Internet »

[ | 9 Apr 2010 | 2 Comments | ]
Rasmussen – 63% of Internet users oppose FCC regulation of Internet

Rasmussen’s latest poll of Internet users found that 63% of Internet users oppose FCC regulation of the Internet. The polls conducted in 2008 were far more favorable to FCC Internet regulation but support has dropped 22%. Considering how the FCC’s handling of the Comcast case was far more contentious than it needed to be, this new found opposition from consumers seems understandable.

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Digital Economy, Research »

[ | 9 Apr 2010 | One Comment | ]
Research: 25 Years Of The Internet Economy

In a paper that explores the evolution of the Internet economy over the last 25 years, ITIF scholars note that the majority of Internet users today most likely would identify the Internet with Web 2.0 sites like Twitter or Facebook, while in reality the Internet economy has traveled a long and winding road, leading from a desolate landscape to 80 million .com domains and 1.7 billion users.

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CurrentHeader, Internet »

[ | 9 Apr 2010 | 5 Comments | ]
Was the legal battle over Comcast necessary?

Now that the court has ruled against the FCC’s jurisdiction over the Vuze versus Comcast matter, how did we get into this mess in the first place and could it have been avoided? In light of all the misconceptions about Comcast’s actions, perhaps it could have been.

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Internet »

[ | 7 Apr 2010 | 2 Comments | ]
Piling on more broadband taxes won’t increase broadband adoption

With average wireless taxes pegged at 16% according to MyWireless.org, the FCC is proposing an additional $1 per month tax on broadband services to fund an inter-operable public safety network. This seems to run counter to the goal of the FCC to increase broadband penetration because piling more consumption taxes on broadband can only have the opposite affect. We tax cigarettes like this because we want fewer people to smoke but do we really want fewer people on broadband?

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Privacy & Security, Research »

[ | 7 Apr 2010 | Comments Off | ]
Research: Digital Out of Home Privacy

CDT tackled the growing use of digital signage in public places and how it can affect privacy in a new report. It covers technologies such as facial recognition, mobile marketing, social networks and radio-frequency identification.

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Intellectual Property »

[ | 7 Apr 2010 | Comments Off | ]
Making The Digital Society Work

This week is my start as a visiting fellow at Digital Society, though the interpretation of “at” is a bit tricky because DS is a virtual organization. The Contact Us page has no address, and the closest thing to a headquarters I have seen is the Silver Diner in Arlington, VA, though the old hands say meetings are sometimes held at Metro 29.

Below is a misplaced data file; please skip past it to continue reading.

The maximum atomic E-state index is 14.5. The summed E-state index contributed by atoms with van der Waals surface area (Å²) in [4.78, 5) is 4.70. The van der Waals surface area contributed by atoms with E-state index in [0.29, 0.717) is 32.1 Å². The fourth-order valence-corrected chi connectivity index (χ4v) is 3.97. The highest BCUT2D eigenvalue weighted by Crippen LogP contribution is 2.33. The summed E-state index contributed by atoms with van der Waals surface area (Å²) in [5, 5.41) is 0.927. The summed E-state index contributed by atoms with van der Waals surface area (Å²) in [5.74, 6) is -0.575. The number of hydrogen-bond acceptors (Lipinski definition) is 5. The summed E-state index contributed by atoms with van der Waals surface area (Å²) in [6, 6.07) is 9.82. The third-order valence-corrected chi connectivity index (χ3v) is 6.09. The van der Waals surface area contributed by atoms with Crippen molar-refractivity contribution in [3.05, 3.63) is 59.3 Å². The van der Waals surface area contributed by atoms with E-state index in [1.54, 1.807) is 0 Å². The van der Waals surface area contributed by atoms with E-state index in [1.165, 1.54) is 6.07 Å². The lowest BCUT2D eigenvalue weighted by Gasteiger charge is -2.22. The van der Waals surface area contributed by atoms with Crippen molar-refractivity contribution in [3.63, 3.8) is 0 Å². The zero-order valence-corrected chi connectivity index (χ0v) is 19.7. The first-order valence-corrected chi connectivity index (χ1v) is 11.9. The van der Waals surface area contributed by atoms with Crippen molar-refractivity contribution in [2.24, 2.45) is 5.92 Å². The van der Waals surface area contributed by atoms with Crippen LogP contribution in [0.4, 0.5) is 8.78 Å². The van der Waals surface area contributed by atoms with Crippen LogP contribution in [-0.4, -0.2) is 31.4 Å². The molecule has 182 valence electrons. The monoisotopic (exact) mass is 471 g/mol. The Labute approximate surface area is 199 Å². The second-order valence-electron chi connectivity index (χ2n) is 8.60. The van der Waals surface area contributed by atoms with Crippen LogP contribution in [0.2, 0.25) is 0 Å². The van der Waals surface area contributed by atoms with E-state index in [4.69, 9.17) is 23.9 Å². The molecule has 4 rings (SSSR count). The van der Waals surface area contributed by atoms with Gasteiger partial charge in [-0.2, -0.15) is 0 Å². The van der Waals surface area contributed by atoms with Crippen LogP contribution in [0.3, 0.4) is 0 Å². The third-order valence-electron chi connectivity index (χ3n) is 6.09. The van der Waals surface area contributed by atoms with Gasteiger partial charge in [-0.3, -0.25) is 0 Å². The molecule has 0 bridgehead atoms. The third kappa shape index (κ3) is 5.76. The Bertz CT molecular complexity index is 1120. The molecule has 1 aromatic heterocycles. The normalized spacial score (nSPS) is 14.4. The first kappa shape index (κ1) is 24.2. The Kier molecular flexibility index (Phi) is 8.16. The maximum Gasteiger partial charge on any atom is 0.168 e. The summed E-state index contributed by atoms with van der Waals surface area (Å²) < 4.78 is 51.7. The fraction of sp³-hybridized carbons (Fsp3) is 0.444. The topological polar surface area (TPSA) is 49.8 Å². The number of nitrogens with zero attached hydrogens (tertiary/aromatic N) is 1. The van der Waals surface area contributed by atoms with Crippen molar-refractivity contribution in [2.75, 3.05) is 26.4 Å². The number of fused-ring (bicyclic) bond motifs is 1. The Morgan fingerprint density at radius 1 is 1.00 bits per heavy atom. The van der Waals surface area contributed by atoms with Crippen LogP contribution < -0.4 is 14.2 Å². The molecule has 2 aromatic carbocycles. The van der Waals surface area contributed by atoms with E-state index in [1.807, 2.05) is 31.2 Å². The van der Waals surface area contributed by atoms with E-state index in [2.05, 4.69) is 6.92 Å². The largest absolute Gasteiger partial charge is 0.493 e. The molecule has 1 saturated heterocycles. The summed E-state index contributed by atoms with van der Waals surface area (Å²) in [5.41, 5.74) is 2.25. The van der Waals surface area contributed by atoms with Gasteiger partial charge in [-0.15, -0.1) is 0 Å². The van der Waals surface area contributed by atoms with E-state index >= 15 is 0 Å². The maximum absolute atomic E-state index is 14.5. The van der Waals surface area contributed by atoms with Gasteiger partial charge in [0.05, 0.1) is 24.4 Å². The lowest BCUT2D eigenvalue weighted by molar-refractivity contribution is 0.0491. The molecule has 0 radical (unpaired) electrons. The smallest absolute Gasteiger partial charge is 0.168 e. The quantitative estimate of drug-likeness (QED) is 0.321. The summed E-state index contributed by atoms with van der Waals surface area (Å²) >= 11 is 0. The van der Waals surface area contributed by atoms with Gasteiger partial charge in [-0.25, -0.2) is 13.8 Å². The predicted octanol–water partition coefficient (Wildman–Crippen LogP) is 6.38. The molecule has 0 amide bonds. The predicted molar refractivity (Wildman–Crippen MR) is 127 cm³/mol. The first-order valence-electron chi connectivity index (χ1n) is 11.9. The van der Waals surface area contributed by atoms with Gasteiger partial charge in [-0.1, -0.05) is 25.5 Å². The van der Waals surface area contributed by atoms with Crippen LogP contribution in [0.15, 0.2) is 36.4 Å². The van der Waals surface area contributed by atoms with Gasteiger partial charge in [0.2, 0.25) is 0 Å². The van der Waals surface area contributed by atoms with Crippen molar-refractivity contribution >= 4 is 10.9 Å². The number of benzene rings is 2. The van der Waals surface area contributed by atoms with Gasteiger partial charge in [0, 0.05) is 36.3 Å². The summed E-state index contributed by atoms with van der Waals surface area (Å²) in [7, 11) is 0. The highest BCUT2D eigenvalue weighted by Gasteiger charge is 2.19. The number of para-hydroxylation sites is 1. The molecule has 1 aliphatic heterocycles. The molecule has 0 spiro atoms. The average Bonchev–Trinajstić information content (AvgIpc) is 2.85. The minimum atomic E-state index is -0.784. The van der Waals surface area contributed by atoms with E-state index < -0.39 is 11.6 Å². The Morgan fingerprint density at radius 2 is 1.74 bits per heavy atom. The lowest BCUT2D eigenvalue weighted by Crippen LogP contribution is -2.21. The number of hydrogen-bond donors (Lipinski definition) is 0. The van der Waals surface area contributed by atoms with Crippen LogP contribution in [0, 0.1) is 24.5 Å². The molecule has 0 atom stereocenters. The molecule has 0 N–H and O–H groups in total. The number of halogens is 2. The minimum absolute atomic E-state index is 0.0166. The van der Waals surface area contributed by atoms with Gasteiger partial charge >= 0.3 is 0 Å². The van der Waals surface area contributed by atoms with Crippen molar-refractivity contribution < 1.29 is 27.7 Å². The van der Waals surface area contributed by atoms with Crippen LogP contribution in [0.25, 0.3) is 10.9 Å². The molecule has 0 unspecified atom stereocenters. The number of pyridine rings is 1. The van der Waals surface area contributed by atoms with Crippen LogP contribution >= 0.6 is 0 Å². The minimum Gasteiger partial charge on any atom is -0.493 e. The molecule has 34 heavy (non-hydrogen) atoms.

Digital Society is thus an exemplar of the digital society — reliant on the Internet and social media for interactions, wringing out of its structure the expenses associated …

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CurrentHeader, Wireless »

[ | 5 Apr 2010 | 2 Comments | ]
More wireless connectivity? Or more politics?

A new FCC order restricts a wireless company’s cooperation with two important mobile service providers and could hinder the FCC’s own goal of extending more wireless coverage to more Americans.

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CurrentHeader, Intellectual Property »

[ | 5 Apr 2010 | Comments Off | ]
James DeLong Joins Digital Society

James V. DeLong, an expert in intellectual property and regulatory policy, has joined the Digital Society team as a visiting fellow. DeLong will focus on how IP law and regulations can be adapted to the service of creativity and innovation in the Internet era.

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Internet, Research »

[ | 5 Apr 2010 | Comments Off | ]
Research: Toward Open Government

ITIF’s Daniel Castro believes President Obama’s memorandum for more “transparency, public participation and collaboration” in government and the White House Office of Management and Budget’s open-government directive has helped make organizations comfortable with the role of information technology in government.

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Digital Economy »

[ | 5 Apr 2010 | 2 Comments | ]
iPad has faster processor but possible Wi-Fi problems

AnandTech has tested the Apple iPad and found that it is significantly faster than the iPhone 3GS and even the Google Nexus 1. However, some people are reporting Wi-Fi performance problems.

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